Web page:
Advanced Silicon Group Awarded Competitive Grant from National Science Foundation

Advanced Silicon Group (ASG), a company formed through research at the College of Engineering, has been awarded a National Science Foundation (NSF) Small Business Technology Transfer (STTR) grant for $225,000 in collaboration with the University of Iowa to conduct research and development (R&D) work on using silicon nanowire arrays for the sensitive and simultaneous detection of multiple biomarkers for the identification of lung cancer by a blood sample.

University of Iowa Assistant Professor of Electrical and Computer Engineering Fatima Toor conceived the idea—a silicon-nanowire-array optoelectronic cartridge for cancer biomarker detection—and worked to assemble a group of principals to form the company.

Lung cancer caused over 1.6 million deaths worldwide in 2016 and is the leading cause of cancer deaths in the U.S.  The NIH estimates the direct costs of lung cancer treatment in the U.S. at $13.4 billion in 2015, with much higher indirect societal costs.  Expensive, painful, and risky biopsies are presently needed to diagnose and type lung cancer for treatment.  Thus, the effect of therapy on the cancer a patient is fighting is not monitored regularly.  ASG’s silicon nanowire technology promises to sensitively measure multiple biomarkers from a blood test allowing doctors to track the progress of targeted therapy.  ASG has demonstrated the ability to detect biomarkers using their nanowire sensor and the work performed under this grant is intended to develop this capability for detection of lung cancer biomarkers.  This has the potential for earlier, less invasive, and less expensive testing with a more precise diagnosis leading to better outcomes and lower costs for patients and society.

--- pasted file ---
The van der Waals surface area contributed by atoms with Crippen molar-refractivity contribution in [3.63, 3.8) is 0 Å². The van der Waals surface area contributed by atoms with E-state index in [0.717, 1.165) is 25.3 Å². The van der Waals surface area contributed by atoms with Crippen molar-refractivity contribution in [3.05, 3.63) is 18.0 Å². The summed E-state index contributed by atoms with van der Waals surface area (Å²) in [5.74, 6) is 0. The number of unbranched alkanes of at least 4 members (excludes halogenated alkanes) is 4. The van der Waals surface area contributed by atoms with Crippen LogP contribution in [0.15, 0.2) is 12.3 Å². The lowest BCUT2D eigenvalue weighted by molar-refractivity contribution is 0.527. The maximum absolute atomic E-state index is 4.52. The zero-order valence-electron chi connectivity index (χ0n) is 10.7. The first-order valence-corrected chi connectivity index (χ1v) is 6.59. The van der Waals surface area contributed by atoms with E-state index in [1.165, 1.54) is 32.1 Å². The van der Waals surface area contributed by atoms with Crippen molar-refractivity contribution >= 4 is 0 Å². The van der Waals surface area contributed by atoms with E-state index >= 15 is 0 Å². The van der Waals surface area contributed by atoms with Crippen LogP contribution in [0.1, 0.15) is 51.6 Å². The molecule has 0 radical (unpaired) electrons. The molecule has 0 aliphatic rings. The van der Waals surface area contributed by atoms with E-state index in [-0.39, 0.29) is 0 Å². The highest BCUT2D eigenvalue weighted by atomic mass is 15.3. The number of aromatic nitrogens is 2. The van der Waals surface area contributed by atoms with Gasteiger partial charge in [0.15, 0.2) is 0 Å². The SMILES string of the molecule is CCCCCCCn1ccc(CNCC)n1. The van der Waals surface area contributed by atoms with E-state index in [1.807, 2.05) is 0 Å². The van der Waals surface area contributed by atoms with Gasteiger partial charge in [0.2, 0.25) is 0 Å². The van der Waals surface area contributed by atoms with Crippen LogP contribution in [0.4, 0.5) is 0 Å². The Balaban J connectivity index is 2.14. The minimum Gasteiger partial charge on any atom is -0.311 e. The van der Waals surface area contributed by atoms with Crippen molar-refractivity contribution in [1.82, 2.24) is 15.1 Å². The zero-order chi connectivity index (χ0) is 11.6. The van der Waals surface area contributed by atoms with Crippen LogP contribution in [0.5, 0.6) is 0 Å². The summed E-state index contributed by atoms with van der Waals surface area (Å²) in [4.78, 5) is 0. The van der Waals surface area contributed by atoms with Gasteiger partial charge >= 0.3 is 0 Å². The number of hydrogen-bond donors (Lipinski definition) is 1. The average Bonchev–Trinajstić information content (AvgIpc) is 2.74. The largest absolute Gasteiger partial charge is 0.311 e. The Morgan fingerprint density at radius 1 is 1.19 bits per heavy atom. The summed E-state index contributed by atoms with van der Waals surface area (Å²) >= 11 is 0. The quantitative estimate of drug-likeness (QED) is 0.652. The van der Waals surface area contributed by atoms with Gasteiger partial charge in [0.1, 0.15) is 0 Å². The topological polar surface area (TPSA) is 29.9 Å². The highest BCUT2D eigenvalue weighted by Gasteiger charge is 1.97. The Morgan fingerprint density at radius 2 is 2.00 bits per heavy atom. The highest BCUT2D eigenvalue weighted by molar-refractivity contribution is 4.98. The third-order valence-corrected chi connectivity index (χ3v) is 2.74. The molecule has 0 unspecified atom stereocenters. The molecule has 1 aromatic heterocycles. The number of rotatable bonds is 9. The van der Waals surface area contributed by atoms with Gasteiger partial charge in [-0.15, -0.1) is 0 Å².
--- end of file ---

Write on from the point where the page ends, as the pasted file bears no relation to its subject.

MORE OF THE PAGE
“The National Science Foundation supports small businesses with the most innovative, cutting-edge ideas that have the potential to become great commercial successes and make huge societal impacts,” said Barry Johnson, Director of the NSF’s Division of Industrial Innovation and Partnerships. “We hope that this seed funding will spark solutions to some of the most important challenges of our time across all areas of science and technology.”

“ASG is very excited to be able to apply our silicon nanowire technology through this grant to the important application of the diagnosis of lung cancer and eventually other diseases,” said Dr. Marcie Black, CEO of ASG.

Once a small business is awarded a Phase I SBIR/STTR grant (up to $225,000), it becomes eligible to apply for a Phase II grant (up to $750,000). Small businesses with Phase II grants are eligible to receive up to $500,000 in additional matching funds with qualifying third-party investment or sales.

Fatima Toor